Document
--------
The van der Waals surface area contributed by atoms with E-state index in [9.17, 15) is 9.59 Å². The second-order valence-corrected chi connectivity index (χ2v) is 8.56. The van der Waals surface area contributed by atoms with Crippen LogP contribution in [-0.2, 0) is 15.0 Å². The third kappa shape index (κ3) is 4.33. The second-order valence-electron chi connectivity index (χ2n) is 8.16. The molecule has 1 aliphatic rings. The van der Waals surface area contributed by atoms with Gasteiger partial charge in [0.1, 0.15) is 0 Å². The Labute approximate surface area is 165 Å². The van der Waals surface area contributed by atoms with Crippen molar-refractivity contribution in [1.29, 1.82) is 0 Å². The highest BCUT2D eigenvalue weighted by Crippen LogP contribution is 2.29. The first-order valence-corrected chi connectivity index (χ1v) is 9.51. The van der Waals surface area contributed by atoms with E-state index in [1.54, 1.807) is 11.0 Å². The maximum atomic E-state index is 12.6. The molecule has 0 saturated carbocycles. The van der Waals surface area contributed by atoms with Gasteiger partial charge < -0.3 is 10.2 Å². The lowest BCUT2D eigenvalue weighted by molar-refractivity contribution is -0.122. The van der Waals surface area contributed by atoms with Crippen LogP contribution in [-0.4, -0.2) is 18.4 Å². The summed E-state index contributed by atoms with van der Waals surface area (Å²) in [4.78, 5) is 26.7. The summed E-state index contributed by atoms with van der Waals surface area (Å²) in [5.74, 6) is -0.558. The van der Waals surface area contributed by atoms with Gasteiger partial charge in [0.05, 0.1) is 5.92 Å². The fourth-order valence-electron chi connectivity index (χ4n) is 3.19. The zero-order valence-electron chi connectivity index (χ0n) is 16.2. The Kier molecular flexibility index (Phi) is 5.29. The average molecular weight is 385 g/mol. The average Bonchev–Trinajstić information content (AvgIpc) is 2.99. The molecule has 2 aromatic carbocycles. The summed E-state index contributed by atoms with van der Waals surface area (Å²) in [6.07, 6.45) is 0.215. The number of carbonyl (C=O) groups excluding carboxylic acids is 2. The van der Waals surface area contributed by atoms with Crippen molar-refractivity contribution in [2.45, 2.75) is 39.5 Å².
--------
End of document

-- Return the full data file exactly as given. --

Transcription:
The van der Waals surface area contributed by atoms with E-state index in [9.17, 15) is 9.59 Å². The second-order valence-corrected chi connectivity index (χ2v) is 8.56. The van der Waals surface area contributed by atoms with Crippen LogP contribution in [-0.2, 0) is 15.0 Å². The third kappa shape index (κ3) is 4.33. The second-order valence-electron chi connectivity index (χ2n) is 8.16. The molecule has 1 aliphatic rings. The van der Waals surface area contributed by atoms with Gasteiger partial charge in [0.1, 0.15) is 0 Å². The Labute approximate surface area is 165 Å². The van der Waals surface area contributed by atoms with Crippen molar-refractivity contribution in [1.29, 1.82) is 0 Å². The highest BCUT2D eigenvalue weighted by Crippen LogP contribution is 2.29. The first-order valence-corrected chi connectivity index (χ1v) is 9.51. The van der Waals surface area contributed by atoms with E-state index in [1.54, 1.807) is 11.0 Å². The maximum atomic E-state index is 12.6. The molecule has 0 saturated carbocycles. The van der Waals surface area contributed by atoms with Gasteiger partial charge < -0.3 is 10.2 Å². The lowest BCUT2D eigenvalue weighted by molar-refractivity contribution is -0.122. The van der Waals surface area contributed by atoms with Crippen LogP contribution in [-0.4, -0.2) is 18.4 Å². The summed E-state index contributed by atoms with van der Waals surface area (Å²) in [4.78, 5) is 26.7. The summed E-state index contributed by atoms with van der Waals surface area (Å²) in [5.74, 6) is -0.558. The van der Waals surface area contributed by atoms with Gasteiger partial charge in [0.05, 0.1) is 5.92 Å². The fourth-order valence-electron chi connectivity index (χ4n) is 3.19. The zero-order valence-electron chi connectivity index (χ0n) is 16.2. The Kier molecular flexibility index (Phi) is 5.29. The average molecular weight is 385 g/mol. The average Bonchev–Trinajstić information content (AvgIpc) is 2.99. The molecule has 2 aromatic carbocycles. The summed E-state index contributed by atoms with van der Waals surface area (Å²) in [6.07, 6.45) is 0.215. The number of carbonyl (C=O) groups excluding carboxylic acids is 2. The van der Waals surface area contributed by atoms with Crippen molar-refractivity contribution in [2.45, 2.75) is 39.5 Å².